Also, the likelihood ratio or its generalization may be invoked repeatedly to solve a multiple decision problem, in which more than two hypotheses are being tested. For example, in the case of testing an experimental medical treatment, the standard treatment would be abandoned only if the new treatment were notably better. The statistical analysis would therefore produce three relevant possibilities: an experimental treatment that is much worse, much better or about the same as the standard treatment, only one of which would result in rejection of the standard treatment. These types of multiple decision problems may be solved using the disclosed invention by the repeated use of the likelihood ratio as the test statistic. [0029]

Prediction problems may also be analyzed, whether predicting future events from past observations of the same events (e.g. time series analysis), or predicting the value of one variable from observed values of other variables (e.g. regression). The significance of the statistical model's performance, meaning the likelihood that the model would predict to the same level of accuracy due only to chance, may also be estimated. The method and program disclosed may also be used in this case and, in most practical situations, will prove to be superior. [0030]

The instant invention may also be used to determine confidence intervals, which is a closely related statistical device. Whereas hypothesis testing begins with the numerical value of the test statistic and derives the respective probability, a confidence interval begins with a range of probabilities and derives a range of possible test statistics. A common confidence interval is the 95 percent confidence interval, and ranges between the two percentiles P2.5 and P97.5. Given the symmetrical relation of the two techniques, there would be nearly identical methods of calculation. A slight modification of the disclosed method, which is obvious to those skilled in the art, enables the user to construct confidence intervals as opposed to test hypotheses, with a greater level of accuracy. [0031]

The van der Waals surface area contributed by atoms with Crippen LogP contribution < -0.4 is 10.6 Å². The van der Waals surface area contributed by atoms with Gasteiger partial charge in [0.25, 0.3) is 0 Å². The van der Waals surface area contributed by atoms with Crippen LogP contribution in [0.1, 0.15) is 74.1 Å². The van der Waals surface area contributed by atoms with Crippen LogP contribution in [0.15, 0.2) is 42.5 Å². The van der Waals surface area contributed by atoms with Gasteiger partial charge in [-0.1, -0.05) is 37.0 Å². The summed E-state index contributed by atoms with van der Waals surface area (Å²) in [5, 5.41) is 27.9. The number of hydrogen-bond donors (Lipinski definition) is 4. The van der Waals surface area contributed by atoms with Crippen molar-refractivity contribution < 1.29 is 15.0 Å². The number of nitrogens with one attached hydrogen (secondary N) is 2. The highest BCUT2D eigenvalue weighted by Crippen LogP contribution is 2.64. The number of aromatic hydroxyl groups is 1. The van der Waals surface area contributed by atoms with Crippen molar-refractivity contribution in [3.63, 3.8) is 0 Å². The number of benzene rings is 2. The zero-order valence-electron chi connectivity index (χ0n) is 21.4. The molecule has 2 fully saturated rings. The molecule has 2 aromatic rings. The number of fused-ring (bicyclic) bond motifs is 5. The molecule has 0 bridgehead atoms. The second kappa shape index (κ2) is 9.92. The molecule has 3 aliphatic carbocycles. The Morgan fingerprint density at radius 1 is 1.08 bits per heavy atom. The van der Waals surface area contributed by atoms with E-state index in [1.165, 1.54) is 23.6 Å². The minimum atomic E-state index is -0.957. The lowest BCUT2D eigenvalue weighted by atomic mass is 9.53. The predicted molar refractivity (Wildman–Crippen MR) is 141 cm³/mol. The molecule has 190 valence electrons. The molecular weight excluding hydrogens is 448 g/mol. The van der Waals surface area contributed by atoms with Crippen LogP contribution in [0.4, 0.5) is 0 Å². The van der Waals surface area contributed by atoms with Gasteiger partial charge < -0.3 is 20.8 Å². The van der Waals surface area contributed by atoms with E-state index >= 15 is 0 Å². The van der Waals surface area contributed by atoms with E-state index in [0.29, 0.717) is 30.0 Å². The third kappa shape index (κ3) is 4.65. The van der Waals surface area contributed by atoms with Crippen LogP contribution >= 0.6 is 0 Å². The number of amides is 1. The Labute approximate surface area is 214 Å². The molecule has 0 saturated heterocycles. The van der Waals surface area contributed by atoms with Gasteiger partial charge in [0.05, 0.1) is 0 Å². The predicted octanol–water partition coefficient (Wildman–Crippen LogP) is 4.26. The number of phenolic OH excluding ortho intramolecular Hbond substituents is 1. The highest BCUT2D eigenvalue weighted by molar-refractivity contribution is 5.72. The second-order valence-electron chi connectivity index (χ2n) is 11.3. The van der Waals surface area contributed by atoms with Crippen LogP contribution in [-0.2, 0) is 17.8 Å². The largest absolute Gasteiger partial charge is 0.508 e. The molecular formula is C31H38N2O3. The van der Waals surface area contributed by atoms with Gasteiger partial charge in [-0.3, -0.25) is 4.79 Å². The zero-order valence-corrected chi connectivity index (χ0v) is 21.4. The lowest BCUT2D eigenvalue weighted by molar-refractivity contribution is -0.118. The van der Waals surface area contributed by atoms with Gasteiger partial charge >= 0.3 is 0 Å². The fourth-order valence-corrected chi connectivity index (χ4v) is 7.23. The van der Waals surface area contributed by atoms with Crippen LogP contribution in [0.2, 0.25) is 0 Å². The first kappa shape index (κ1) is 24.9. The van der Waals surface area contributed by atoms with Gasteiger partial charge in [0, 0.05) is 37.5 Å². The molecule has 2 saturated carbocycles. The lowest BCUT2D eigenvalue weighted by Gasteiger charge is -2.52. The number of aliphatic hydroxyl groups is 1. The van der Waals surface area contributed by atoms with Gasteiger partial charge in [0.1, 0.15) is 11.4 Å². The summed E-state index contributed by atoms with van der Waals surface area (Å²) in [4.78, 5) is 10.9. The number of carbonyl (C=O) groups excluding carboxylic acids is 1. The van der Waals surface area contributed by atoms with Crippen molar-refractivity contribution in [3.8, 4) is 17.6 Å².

Thus, this invention relates to determining the likelihood of a statistical observation given particular statistical requirements. It can be used to determine the efficacy of statistical prediction models, the statistical significance of hypotheses, and the best of several hypotheses under the multiple decision paradigm, as well as to construct confidence intervals, all without first transforming the data into a “normal” distribution. It is most preferably embodied on a computer, and is a method to be implemented by computer and a computer program that accomplishes the steps necessary for statistical analysis. Incorporation of a computer system is most preferred to enable the invention. [0032]

Referring to FIG. 1, the computer system includes a digital processing apparatus, such as a computer or central processing unit [0033] 1, capable of executing the various steps of the method and program. In the preferred embodiment, the computer 1 is a personal computer known to those skilled in the art, such as those manufactured by IBM, Dell Computer Corporation, Hewlett Packard and Apple. Any corresponding operating system may be involved, such as those sold under the trademark “Windows.” Other embodiments include networked computers, notebook computers, handheld computing devices and any other microprocessordriven device capable of executing the step disclosed herein.

As shown in FIG. 1, the computer includes the set of computerexecutable instructions [0034] 2, in computer readable code, that encompass the method or program disclosed herein. The instructions may be stored and accessible internally to the computer, such as in the computer's RAM, conventional hard disk drive, or any other executable data storage medium. Alternatively, the instructions may be contained on an external data storage device compatible with a computer readable medium, such as a floppy diskette 3, magnetic tape or compact disk, compatible with and executable by the computer 1.